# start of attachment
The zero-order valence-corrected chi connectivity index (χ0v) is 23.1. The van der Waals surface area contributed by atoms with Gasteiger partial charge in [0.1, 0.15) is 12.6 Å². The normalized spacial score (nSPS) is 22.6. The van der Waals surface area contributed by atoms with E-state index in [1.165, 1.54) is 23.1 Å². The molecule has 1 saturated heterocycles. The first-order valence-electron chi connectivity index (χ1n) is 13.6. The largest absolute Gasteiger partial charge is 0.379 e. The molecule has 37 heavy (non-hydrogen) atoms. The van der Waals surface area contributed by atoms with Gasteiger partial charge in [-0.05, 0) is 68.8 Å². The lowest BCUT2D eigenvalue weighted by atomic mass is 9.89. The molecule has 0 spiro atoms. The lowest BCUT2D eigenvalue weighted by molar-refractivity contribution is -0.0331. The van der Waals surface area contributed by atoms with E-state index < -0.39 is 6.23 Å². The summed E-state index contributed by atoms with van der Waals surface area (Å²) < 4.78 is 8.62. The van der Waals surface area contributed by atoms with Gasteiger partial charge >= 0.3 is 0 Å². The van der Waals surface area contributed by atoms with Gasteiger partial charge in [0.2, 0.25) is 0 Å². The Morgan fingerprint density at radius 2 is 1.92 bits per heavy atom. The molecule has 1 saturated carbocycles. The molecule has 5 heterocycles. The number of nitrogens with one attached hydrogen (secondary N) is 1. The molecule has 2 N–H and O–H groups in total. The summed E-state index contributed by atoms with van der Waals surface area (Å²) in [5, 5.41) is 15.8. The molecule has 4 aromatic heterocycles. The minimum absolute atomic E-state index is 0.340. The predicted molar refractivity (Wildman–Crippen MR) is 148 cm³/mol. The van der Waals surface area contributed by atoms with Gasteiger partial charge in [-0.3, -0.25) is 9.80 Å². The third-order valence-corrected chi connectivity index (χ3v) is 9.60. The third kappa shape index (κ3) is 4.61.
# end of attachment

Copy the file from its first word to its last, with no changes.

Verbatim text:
The zero-order valence-corrected chi connectivity index (χ0v) is 23.1. The van der Waals surface area contributed by atoms with Gasteiger partial charge in [0.1, 0.15) is 12.6 Å². The normalized spacial score (nSPS) is 22.6. The van der Waals surface area contributed by atoms with E-state index in [1.165, 1.54) is 23.1 Å². The molecule has 1 saturated heterocycles. The first-order valence-electron chi connectivity index (χ1n) is 13.6. The largest absolute Gasteiger partial charge is 0.379 e. The molecule has 37 heavy (non-hydrogen) atoms. The van der Waals surface area contributed by atoms with Gasteiger partial charge in [-0.05, 0) is 68.8 Å². The lowest BCUT2D eigenvalue weighted by atomic mass is 9.89. The molecule has 0 spiro atoms. The lowest BCUT2D eigenvalue weighted by molar-refractivity contribution is -0.0331. The van der Waals surface area contributed by atoms with E-state index < -0.39 is 6.23 Å². The summed E-state index contributed by atoms with van der Waals surface area (Å²) < 4.78 is 8.62. The van der Waals surface area contributed by atoms with Gasteiger partial charge >= 0.3 is 0 Å². The van der Waals surface area contributed by atoms with Gasteiger partial charge in [0.2, 0.25) is 0 Å². The Morgan fingerprint density at radius 2 is 1.92 bits per heavy atom. The molecule has 1 saturated carbocycles. The molecule has 5 heterocycles. The number of nitrogens with one attached hydrogen (secondary N) is 1. The molecule has 2 N–H and O–H groups in total. The summed E-state index contributed by atoms with van der Waals surface area (Å²) in [5, 5.41) is 15.8. The molecule has 4 aromatic heterocycles. The minimum absolute atomic E-state index is 0.340. The predicted molar refractivity (Wildman–Crippen MR) is 148 cm³/mol. The van der Waals surface area contributed by atoms with Gasteiger partial charge in [-0.3, -0.25) is 9.80 Å². The third-order valence-corrected chi connectivity index (χ3v) is 9.60. The third kappa shape index (κ3) is 4.61.